Monday, February 10, 2014

Restoring Video With Premiere Pro and YouTube

A shot from the Super-8 film, The Race.
A shot from the Super-8 film, The Race.
I was recently going through some of my old college-era films. Some of these films were the projects that I began to develop my skills as a storyteller. As I said last week in "Creative Professionals: Learn By Doing", I was one of those who learned best by immersing myself completely in a project.

I decided that while I had some time, I would restore some of the old Super-8 films. The restoration included de-interlacing them, removing some of the dirt around the edge of the frame and removing any music that I did not have the proper permission to use.

To perform the image restorations, I decided to use Adobe After Effects. This would give me control over the picture, as well as getting rid of some of the dirt on the frames and making it a progressive image. Since every shot was going to be run though Adobe After Effects, I decided I would do the edit in Adobe Premiere Pro. Doing so would enable me to take advantage of Adobe Dynamic Link and not have to deal with the import and export of my digital assets.

For those of you not familiar with Adobe Dynamic Link, it's a capability of the Adobe Creative Suite to share assets internally, without having to render anything out of the native application first. Not only did Adobe Dynamic Link come in handy, but I was able to take advantage of the Rate Stretch Tool in Premiere to keep different sections of the film timed properly.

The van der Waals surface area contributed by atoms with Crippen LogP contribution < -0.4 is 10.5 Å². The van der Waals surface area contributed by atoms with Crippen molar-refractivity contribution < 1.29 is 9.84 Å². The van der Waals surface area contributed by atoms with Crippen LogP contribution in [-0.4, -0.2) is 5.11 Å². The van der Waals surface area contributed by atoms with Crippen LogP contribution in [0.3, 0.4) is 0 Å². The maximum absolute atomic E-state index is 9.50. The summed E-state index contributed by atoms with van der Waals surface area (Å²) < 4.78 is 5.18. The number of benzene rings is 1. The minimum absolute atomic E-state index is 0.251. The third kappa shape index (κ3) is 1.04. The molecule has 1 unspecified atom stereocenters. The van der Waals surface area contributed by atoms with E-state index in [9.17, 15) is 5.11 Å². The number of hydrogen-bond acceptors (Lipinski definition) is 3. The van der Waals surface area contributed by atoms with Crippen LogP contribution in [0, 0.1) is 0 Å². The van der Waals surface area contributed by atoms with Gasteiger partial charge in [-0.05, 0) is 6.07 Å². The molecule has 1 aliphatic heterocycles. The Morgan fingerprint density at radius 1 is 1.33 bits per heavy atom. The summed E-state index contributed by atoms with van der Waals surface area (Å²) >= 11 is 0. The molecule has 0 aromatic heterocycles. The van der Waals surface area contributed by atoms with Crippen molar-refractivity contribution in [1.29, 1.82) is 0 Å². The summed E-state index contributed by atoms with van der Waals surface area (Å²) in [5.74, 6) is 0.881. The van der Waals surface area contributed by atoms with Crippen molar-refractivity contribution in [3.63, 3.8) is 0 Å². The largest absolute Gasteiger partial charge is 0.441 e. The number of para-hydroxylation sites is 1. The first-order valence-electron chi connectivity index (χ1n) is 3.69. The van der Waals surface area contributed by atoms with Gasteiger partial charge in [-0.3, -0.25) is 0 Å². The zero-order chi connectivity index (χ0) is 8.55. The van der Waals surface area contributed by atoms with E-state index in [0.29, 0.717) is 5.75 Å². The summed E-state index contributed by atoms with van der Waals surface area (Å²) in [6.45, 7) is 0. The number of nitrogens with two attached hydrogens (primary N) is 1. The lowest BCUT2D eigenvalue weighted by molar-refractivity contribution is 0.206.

Finally I needed to find a replacement for any of the music tracks that may have been used without obtaining proper permissions. Luckily YouTube has a solution to that. YouTube offers an Audio Library of royalty-free music, meaning it's free to use in any of your productions. There was a large enough selection for me to find pieces that fit the mood of each of the films I was restoring.

For those of you just starting to build a portfolio of material, it is very important to steer clear of using copyrighted material unless you have written permission. It might seem like a good idea at first, but if you would like to show your work to any audience outside of your immediate family, you can't do so if you don't own the rights.

The Race was shot on the campus of the University of Massachusetts and features an automobile race without cars.

Breakeatin' is a short film about a guy who can't get enough to eat fast enough. Since it was shot in the 80s it features breakdancing as well.

Turf's Up follows a surfer as he leaves the shore in search of the perfect dune to surf.

All three Super-8 films were produced using an animation technique called "pixilation". Pixilation is a technique of using stop-motion to animate people.

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